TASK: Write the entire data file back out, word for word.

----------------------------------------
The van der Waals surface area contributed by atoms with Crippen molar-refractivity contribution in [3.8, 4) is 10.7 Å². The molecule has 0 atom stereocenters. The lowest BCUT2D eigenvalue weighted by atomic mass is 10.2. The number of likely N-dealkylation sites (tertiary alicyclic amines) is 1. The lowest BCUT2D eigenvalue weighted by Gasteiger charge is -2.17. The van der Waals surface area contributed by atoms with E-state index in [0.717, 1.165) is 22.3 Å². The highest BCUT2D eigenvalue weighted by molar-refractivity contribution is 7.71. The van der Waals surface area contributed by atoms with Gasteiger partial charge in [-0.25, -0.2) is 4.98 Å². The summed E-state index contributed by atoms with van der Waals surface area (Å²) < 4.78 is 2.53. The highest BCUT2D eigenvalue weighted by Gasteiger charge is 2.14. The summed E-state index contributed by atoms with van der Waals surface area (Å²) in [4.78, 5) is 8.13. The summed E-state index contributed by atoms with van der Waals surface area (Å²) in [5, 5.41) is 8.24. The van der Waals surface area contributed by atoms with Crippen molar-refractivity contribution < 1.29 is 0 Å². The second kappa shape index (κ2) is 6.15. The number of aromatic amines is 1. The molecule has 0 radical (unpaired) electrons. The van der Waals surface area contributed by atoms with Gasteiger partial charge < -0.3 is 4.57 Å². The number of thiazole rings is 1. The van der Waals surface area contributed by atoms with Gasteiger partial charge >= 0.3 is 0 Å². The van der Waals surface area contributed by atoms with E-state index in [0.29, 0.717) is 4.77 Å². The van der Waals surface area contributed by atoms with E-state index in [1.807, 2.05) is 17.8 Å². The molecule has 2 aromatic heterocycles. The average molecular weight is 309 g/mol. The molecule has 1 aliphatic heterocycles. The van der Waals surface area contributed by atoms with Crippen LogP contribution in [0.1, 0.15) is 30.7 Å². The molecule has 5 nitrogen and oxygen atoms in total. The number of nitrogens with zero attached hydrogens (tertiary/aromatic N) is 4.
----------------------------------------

The van der Waals surface area contributed by atoms with Crippen molar-refractivity contribution in [3.8, 4) is 10.7 Å². The molecule has 0 atom stereocenters. The lowest BCUT2D eigenvalue weighted by atomic mass is 10.2. The number of likely N-dealkylation sites (tertiary alicyclic amines) is 1. The lowest BCUT2D eigenvalue weighted by Gasteiger charge is -2.17. The van der Waals surface area contributed by atoms with E-state index in [0.717, 1.165) is 22.3 Å². The highest BCUT2D eigenvalue weighted by molar-refractivity contribution is 7.71. The van der Waals surface area contributed by atoms with Gasteiger partial charge in [-0.25, -0.2) is 4.98 Å². The summed E-state index contributed by atoms with van der Waals surface area (Å²) < 4.78 is 2.53. The highest BCUT2D eigenvalue weighted by Gasteiger charge is 2.14. The summed E-state index contributed by atoms with van der Waals surface area (Å²) in [4.78, 5) is 8.13. The summed E-state index contributed by atoms with van der Waals surface area (Å²) in [5, 5.41) is 8.24. The van der Waals surface area contributed by atoms with Crippen molar-refractivity contribution < 1.29 is 0 Å². The second kappa shape index (κ2) is 6.15. The number of aromatic amines is 1. The molecule has 0 radical (unpaired) electrons. The van der Waals surface area contributed by atoms with Gasteiger partial charge < -0.3 is 4.57 Å². The number of thiazole rings is 1. The van der Waals surface area contributed by atoms with Gasteiger partial charge >= 0.3 is 0 Å². The van der Waals surface area contributed by atoms with E-state index in [0.29, 0.717) is 4.77 Å². The van der Waals surface area contributed by atoms with E-state index in [1.807, 2.05) is 17.8 Å². The molecule has 2 aromatic heterocycles. The average molecular weight is 309 g/mol. The molecule has 1 aliphatic heterocycles. The van der Waals surface area contributed by atoms with Crippen LogP contribution in [0.1, 0.15) is 30.7 Å². The molecule has 5 nitrogen and oxygen atoms in total. The number of nitrogens with zero attached hydrogens (tertiary/aromatic N) is 4.